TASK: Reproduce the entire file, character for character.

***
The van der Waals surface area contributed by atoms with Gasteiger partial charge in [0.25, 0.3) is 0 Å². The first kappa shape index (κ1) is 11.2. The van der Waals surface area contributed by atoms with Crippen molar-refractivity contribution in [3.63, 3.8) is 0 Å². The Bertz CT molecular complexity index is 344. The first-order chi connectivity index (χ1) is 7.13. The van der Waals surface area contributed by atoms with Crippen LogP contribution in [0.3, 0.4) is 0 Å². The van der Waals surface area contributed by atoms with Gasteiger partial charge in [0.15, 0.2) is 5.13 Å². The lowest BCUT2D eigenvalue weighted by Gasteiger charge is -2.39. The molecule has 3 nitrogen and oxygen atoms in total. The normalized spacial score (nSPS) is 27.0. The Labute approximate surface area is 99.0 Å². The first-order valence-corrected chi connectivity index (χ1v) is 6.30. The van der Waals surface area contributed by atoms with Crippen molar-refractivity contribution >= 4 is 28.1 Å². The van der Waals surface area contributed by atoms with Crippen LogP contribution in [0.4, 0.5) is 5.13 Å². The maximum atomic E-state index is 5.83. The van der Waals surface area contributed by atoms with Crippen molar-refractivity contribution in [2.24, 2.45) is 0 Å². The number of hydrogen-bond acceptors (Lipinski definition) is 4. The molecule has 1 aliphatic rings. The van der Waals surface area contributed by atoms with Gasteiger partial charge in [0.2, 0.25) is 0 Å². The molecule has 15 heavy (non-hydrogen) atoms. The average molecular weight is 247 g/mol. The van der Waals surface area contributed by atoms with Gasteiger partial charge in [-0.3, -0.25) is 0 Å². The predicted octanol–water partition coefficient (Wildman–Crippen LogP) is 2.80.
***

The van der Waals surface area contributed by atoms with Gasteiger partial charge in [0.25, 0.3) is 0 Å². The first kappa shape index (κ1) is 11.2. The van der Waals surface area contributed by atoms with Crippen molar-refractivity contribution in [3.63, 3.8) is 0 Å². The Bertz CT molecular complexity index is 344. The first-order chi connectivity index (χ1) is 7.13. The van der Waals surface area contributed by atoms with Crippen LogP contribution in [0.3, 0.4) is 0 Å². The van der Waals surface area contributed by atoms with Gasteiger partial charge in [0.15, 0.2) is 5.13 Å². The lowest BCUT2D eigenvalue weighted by Gasteiger charge is -2.39. The molecule has 3 nitrogen and oxygen atoms in total. The normalized spacial score (nSPS) is 27.0. The Labute approximate surface area is 99.0 Å². The first-order valence-corrected chi connectivity index (χ1v) is 6.30. The van der Waals surface area contributed by atoms with Crippen molar-refractivity contribution >= 4 is 28.1 Å². The van der Waals surface area contributed by atoms with Crippen LogP contribution in [0.4, 0.5) is 5.13 Å². The maximum atomic E-state index is 5.83. The van der Waals surface area contributed by atoms with Crippen molar-refractivity contribution in [2.24, 2.45) is 0 Å². The number of hydrogen-bond acceptors (Lipinski definition) is 4. The molecule has 1 aliphatic rings. The van der Waals surface area contributed by atoms with Gasteiger partial charge in [0.2, 0.25) is 0 Å². The molecule has 15 heavy (non-hydrogen) atoms. The average molecular weight is 247 g/mol. The van der Waals surface area contributed by atoms with Gasteiger partial charge in [-0.3, -0.25) is 0 Å². The predicted octanol–water partition coefficient (Wildman–Crippen LogP) is 2.80.